Making a Cimbali Junior Grinder Doserless

Equipment doesn't work? Troubleshooting? If you're handy, members can help.

#1: Post by Spencer »

To the extent there are still Cimbali Junior or Max grinders floating around, and anyone finds this useful: My Junior was for home use and I grew to really dislike the doser and the coffee waste. As everyone has noted, there is no easy way to make it doserless. I changed to a Fiorenzato F4 and the Junior has been sitting around. Since it didn't seem to have much of a resale value, and since I had some wood leftover from another project, I decided to scrap the case and see if I could make something more useful. The axis of the grinder is tilted 15 degrees to help the flow of coffee out of the chute. The square bit of wood at the top of the chute covers a half inch hole for cleanout and is held in place by small magnets and a washer glued to the chute. I used a 3D CAD program to create a sleeve to direct the beans to the burrs and then had it printed at Jaws Tech in Idaho. At the bottom of the sleeve there are cutouts to fit over the three brass pads that hold the screws for the lower burr. The inside diameter is small at the bottom 25 mm of the sleeve and matches the opening of the top burr. The sleeve sits on top of the burr and not the brass carrier. From the wider inside diameter at the top to the narrow inside diameter at the bottom there is a 60 degree bevel so ground coffee won't accumulate on a ledge. Anyone wanting the STL file to have a print made is welcome to it. A close facsimile can be made with 1 ½ inch PVC pipe and a Dremel tool as someone else shows in another H-B post. So far it's working nicely as a single dose grinder. The only part left to make is a black plastic sleeve for the shaft of the grind adjustment knob.


#2: Post by bgnome »

The wood is an interesting choice. I would like to see the parts you modeled as well as how you went about designing the chute. I'm still not super happy with what I have on my Cimbali Max at the moment..

Spencer (original poster)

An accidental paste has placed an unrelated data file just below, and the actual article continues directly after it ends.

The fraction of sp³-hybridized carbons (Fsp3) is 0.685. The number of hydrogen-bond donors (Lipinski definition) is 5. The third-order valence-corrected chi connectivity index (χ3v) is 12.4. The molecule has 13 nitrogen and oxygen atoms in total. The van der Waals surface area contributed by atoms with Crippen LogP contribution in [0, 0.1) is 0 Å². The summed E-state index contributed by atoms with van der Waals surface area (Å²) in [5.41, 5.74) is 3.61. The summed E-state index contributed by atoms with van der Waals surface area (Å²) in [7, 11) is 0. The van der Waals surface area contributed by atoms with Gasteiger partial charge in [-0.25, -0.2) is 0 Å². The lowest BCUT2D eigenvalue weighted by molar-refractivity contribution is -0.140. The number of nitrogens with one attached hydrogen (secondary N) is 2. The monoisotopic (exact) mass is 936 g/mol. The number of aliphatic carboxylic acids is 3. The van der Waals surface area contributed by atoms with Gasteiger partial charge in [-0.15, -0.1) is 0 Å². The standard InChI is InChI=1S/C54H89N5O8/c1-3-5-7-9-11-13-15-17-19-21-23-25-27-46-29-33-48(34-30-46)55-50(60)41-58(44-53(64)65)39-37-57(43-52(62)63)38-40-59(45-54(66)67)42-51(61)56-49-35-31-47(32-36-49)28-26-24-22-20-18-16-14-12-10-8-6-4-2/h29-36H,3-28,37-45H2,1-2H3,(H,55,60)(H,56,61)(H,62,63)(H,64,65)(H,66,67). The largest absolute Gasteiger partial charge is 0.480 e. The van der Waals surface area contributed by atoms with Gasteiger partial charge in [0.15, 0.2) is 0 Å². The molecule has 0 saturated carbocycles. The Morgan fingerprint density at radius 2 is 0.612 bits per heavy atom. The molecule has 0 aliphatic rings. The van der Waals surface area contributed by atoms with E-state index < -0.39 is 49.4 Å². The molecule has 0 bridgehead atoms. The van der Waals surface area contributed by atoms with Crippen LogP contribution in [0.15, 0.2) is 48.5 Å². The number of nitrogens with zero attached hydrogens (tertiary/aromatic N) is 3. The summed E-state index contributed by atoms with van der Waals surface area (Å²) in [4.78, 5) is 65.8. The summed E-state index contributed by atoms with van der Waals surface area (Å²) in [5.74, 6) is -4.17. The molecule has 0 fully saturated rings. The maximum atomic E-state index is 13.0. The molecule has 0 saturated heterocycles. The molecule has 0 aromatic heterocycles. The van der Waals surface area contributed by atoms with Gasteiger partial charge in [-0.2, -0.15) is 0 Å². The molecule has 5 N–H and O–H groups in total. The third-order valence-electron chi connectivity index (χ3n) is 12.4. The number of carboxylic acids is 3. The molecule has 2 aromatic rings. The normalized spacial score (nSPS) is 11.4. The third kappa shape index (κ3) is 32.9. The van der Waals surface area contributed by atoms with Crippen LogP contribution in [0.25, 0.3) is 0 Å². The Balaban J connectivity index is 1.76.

#3: Post by Spencer (original poster) »

Hi Bruce

The wood was less a choice than the fact I had a board left from another project that was just big enough to work. The grain pattern makes the glue up less visible. Inside there is some white ash for the grinder base and to hold the screw inserts. The sides and back are glued together as one piece. The front and top are each separate pieces. Just as in the original, the power switch and light have to be disconnected to take the grinder out or take off the front panel completely. The wooden wedges at the back of the base tilt the grinder 15 degrees forward.

When I took the grinder out of the case, I used a Dremel tool to cut some of the aluminum chute on the grinder. It has a bit of a flange on the front which is what I took off, as well as flattening the outside edges a bit. The wood for the chute is around 2 - 2.5 mm thick. It was re-sawn from a thicker piece, and I was less worried about an exact measurement than a uniform thickness. There is a short "U" shaped piece that fits over the top of the aluminum grinder chute and the two sides. That comes out to the edge of the frame you see in the picture. The bottom piece of the long square (angled) chute extends up to below the mouth of the aluminum grinder chute and is glued to the "U" shaped piece as are the sides of the long angled chute. The inside of the wooden chute and the aluminum opening of the grinder are coated with confectionary glaze which is edible shellac used in candy and pastry and available on Amazon. I used vodka as a solvent. I wanted to try and keep the pathway for the ground coffee as smooth as possible.

I've added a rendering of the sleeve going down to the burrs. It was printed using SLS printing and is made from Nylon 12, which I understand has FDA approval for food contact. The post processing was just tumbling to smooth out the surface. If you want a drawing with dimensions or the STL file (or another format) just send me a private message and I'm happy to send it along. Similarly if you have any other questions.